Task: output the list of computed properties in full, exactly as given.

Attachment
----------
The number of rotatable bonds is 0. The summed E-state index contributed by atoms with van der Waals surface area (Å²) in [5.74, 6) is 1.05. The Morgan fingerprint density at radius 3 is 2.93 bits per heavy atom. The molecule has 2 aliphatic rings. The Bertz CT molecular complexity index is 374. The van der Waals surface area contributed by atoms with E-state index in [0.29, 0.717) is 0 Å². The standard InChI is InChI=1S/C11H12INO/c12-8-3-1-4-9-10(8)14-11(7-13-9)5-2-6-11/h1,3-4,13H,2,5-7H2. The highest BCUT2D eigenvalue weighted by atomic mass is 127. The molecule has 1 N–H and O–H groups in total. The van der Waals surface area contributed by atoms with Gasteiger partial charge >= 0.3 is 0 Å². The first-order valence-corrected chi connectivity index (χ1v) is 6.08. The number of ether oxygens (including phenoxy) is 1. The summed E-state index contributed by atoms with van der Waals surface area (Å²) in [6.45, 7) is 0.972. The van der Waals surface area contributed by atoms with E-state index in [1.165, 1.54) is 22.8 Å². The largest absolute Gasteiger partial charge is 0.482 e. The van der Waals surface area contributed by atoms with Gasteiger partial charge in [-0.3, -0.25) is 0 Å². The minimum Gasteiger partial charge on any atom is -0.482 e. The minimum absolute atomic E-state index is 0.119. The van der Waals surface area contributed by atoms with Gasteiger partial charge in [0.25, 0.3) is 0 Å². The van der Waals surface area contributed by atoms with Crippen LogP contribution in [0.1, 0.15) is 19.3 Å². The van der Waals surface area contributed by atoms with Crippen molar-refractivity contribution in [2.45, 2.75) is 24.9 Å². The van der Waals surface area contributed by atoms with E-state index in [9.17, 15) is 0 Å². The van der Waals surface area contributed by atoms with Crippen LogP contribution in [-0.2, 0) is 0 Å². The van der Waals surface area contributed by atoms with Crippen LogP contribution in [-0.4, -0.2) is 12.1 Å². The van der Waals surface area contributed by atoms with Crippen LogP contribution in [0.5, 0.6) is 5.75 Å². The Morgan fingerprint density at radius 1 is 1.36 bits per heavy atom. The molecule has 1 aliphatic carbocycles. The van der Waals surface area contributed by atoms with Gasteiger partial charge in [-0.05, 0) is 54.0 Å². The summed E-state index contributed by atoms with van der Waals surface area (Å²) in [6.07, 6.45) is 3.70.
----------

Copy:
The number of rotatable bonds is 0. The summed E-state index contributed by atoms with van der Waals surface area (Å²) in [5.74, 6) is 1.05. The Morgan fingerprint density at radius 3 is 2.93 bits per heavy atom. The molecule has 2 aliphatic rings. The Bertz CT molecular complexity index is 374. The van der Waals surface area contributed by atoms with E-state index in [0.29, 0.717) is 0 Å². The standard InChI is InChI=1S/C11H12INO/c12-8-3-1-4-9-10(8)14-11(7-13-9)5-2-6-11/h1,3-4,13H,2,5-7H2. The highest BCUT2D eigenvalue weighted by atomic mass is 127. The molecule has 1 N–H and O–H groups in total. The van der Waals surface area contributed by atoms with Gasteiger partial charge >= 0.3 is 0 Å². The first-order valence-corrected chi connectivity index (χ1v) is 6.08. The number of ether oxygens (including phenoxy) is 1. The summed E-state index contributed by atoms with van der Waals surface area (Å²) in [6.45, 7) is 0.972. The van der Waals surface area contributed by atoms with E-state index in [1.165, 1.54) is 22.8 Å². The largest absolute Gasteiger partial charge is 0.482 e. The van der Waals surface area contributed by atoms with Gasteiger partial charge in [-0.3, -0.25) is 0 Å². The minimum Gasteiger partial charge on any atom is -0.482 e. The minimum absolute atomic E-state index is 0.119. The van der Waals surface area contributed by atoms with Gasteiger partial charge in [0.25, 0.3) is 0 Å². The van der Waals surface area contributed by atoms with Crippen LogP contribution in [0.1, 0.15) is 19.3 Å². The van der Waals surface area contributed by atoms with Crippen molar-refractivity contribution in [2.45, 2.75) is 24.9 Å². The van der Waals surface area contributed by atoms with E-state index in [9.17, 15) is 0 Å². The van der Waals surface area contributed by atoms with Crippen LogP contribution in [-0.2, 0) is 0 Å². The van der Waals surface area contributed by atoms with Crippen LogP contribution in [-0.4, -0.2) is 12.1 Å². The van der Waals surface area contributed by atoms with Crippen LogP contribution in [0.5, 0.6) is 5.75 Å². The Morgan fingerprint density at radius 1 is 1.36 bits per heavy atom. The molecule has 1 aliphatic carbocycles. The van der Waals surface area contributed by atoms with Gasteiger partial charge in [-0.05, 0) is 54.0 Å². The summed E-state index contributed by atoms with van der Waals surface area (Å²) in [6.07, 6.45) is 3.70.